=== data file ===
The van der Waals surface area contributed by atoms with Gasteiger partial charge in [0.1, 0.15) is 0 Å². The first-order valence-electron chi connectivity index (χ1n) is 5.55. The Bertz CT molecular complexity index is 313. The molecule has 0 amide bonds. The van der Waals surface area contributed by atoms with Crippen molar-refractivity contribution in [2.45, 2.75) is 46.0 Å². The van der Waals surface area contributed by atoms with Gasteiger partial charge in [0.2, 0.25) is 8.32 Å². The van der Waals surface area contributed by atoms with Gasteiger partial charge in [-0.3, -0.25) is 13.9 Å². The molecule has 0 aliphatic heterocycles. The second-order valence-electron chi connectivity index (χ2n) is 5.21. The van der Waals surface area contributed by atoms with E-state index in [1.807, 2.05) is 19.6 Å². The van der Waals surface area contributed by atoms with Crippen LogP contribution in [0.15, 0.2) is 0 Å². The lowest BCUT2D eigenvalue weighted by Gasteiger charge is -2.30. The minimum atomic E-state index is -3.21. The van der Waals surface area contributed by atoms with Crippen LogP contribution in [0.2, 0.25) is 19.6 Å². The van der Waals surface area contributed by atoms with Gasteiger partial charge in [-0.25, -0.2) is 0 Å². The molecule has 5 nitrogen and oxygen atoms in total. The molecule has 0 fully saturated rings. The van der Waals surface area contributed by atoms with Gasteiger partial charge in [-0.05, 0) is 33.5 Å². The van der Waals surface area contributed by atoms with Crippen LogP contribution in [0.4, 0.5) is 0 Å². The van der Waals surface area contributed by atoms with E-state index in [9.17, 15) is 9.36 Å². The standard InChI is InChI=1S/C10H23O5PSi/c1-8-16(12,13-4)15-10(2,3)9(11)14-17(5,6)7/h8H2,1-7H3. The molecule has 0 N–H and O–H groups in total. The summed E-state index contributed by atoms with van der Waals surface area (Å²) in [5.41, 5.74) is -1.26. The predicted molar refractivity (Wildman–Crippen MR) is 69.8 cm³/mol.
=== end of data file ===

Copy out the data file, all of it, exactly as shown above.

The van der Waals surface area contributed by atoms with Gasteiger partial charge in [0.1, 0.15) is 0 Å². The first-order valence-electron chi connectivity index (χ1n) is 5.55. The Bertz CT molecular complexity index is 313. The molecule has 0 amide bonds. The van der Waals surface area contributed by atoms with Crippen molar-refractivity contribution in [2.45, 2.75) is 46.0 Å². The van der Waals surface area contributed by atoms with Gasteiger partial charge in [0.2, 0.25) is 8.32 Å². The van der Waals surface area contributed by atoms with Gasteiger partial charge in [-0.3, -0.25) is 13.9 Å². The molecule has 0 aliphatic heterocycles. The second-order valence-electron chi connectivity index (χ2n) is 5.21. The van der Waals surface area contributed by atoms with E-state index in [1.807, 2.05) is 19.6 Å². The van der Waals surface area contributed by atoms with Crippen LogP contribution in [0.15, 0.2) is 0 Å². The lowest BCUT2D eigenvalue weighted by Gasteiger charge is -2.30. The minimum atomic E-state index is -3.21. The van der Waals surface area contributed by atoms with Crippen LogP contribution in [0.2, 0.25) is 19.6 Å². The van der Waals surface area contributed by atoms with Gasteiger partial charge in [-0.25, -0.2) is 0 Å². The molecule has 5 nitrogen and oxygen atoms in total. The molecule has 0 fully saturated rings. The van der Waals surface area contributed by atoms with Gasteiger partial charge in [-0.05, 0) is 33.5 Å². The van der Waals surface area contributed by atoms with Crippen LogP contribution in [0.4, 0.5) is 0 Å². The van der Waals surface area contributed by atoms with E-state index in [9.17, 15) is 9.36 Å². The standard InChI is InChI=1S/C10H23O5PSi/c1-8-16(12,13-4)15-10(2,3)9(11)14-17(5,6)7/h8H2,1-7H3. The molecule has 0 N–H and O–H groups in total. The summed E-state index contributed by atoms with van der Waals surface area (Å²) in [5.41, 5.74) is -1.26. The predicted molar refractivity (Wildman–Crippen MR) is 69.8 cm³/mol.